A new player should never be told “You shouldn’t do that, do this instead”. Inversely, a veteran player should never tell a new player “You have to do this, what you’re doing isn’t as effective”. Some of the most fun things about roleplaying games are learning how everything works. The first time I cast magic missile and didn’t have to look up 1d4+1 force damage I started feeling like an actual wizard. Let new players experiment and learn all the nuances to roleplaying games that us experienced players take for granted. Who knows, sometimes a new perspective can open up new strategies or put value on abilities that you once thought were useless.

4) There are lots of ways to roleplay correctly.

While a lot of popular streamed or podcasted roleplaying groups will engage each other using character voices and elements of acting, this doesn’t mean you have to do the same. Not everyone is an actor and that’s okay. If you’re into voices and becoming your character then you do you. If you’re not as comfortable doing that type of thing there are other ways to roleplay. That’s sometimes half the fun. Being able to say “my character says some smooth lines to convince the guards to let us in no problem” and rolling for it are the reason that social skills and the like exist. It lets you live out and play the role of someone who is potentially better at persuasion than you are. Using the simple tactic of just saying what your character is doing or how they respond physically or in a broad sense is oftentimes the easiest way to start out. From my experience this often leads to you knowing your character better and eventually being able to speak as them when you need to because you start to understand them more.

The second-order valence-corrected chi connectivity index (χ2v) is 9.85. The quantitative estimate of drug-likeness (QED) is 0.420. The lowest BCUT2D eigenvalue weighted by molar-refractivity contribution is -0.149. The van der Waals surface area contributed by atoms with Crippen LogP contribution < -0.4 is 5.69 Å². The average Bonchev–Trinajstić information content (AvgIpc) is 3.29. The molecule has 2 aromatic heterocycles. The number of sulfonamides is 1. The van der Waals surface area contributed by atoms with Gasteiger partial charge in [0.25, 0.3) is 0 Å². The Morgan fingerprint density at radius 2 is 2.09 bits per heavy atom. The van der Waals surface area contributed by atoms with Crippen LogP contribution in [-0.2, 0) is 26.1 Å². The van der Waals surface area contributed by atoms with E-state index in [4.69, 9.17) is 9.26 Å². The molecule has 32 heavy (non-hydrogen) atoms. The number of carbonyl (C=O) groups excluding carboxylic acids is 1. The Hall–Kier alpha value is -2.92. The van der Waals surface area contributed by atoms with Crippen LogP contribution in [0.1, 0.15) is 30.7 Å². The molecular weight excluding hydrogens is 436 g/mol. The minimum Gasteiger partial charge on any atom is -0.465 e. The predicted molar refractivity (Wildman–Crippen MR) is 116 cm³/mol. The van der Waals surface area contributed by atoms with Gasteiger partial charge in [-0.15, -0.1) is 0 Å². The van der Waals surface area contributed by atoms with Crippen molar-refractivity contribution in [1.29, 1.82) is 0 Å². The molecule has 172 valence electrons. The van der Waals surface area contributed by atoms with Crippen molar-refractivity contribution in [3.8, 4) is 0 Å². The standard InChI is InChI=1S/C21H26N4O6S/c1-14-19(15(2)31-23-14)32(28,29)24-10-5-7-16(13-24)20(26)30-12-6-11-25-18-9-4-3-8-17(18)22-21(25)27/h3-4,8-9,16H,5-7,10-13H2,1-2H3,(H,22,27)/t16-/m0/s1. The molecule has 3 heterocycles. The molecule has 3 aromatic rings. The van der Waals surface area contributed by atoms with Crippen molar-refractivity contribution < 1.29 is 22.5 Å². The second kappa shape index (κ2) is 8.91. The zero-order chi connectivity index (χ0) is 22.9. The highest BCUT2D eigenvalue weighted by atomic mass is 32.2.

5) Just because your group plays one way, doesn’t mean it’s the only way to play.

Your first roleplaying group is often as important as your first character. What you might expect and what you might get can be largely variable. In most cases your first group is a group of friends that you’ve known outside of the game and you generally share some interests. However some groups can form through acquaintances and really meet for the first time at the roleplaying table. If you play with a group and your first experience with roleplaying game isn’t what you expected, don’t lose hope. There’s tons of ways to play roleplaying games and there’s a good chance you and your group just don’t mesh with playstyles. Some groups are more rules focused. Some groups are all about combat. Some groups can go weeks without actually rolling dice because the story and social aspect is what matters for them. Whatever the case may be, determining what you want from the game can be important to actually enjoying the game with a group with the same wants and feelings.

These five pieces of advice are my go to list for people who are new to the hobby. I think that overcoming a few simple hurdles and knowing what to expect can allow people to easily get into the hobby and grow the tabletop community as a whole, something I personally love to see. So this is my call to get out there and help your new players. Bring more people into the fold of roleplaying games. Make more stories together. Help grow the greatest hobby out there.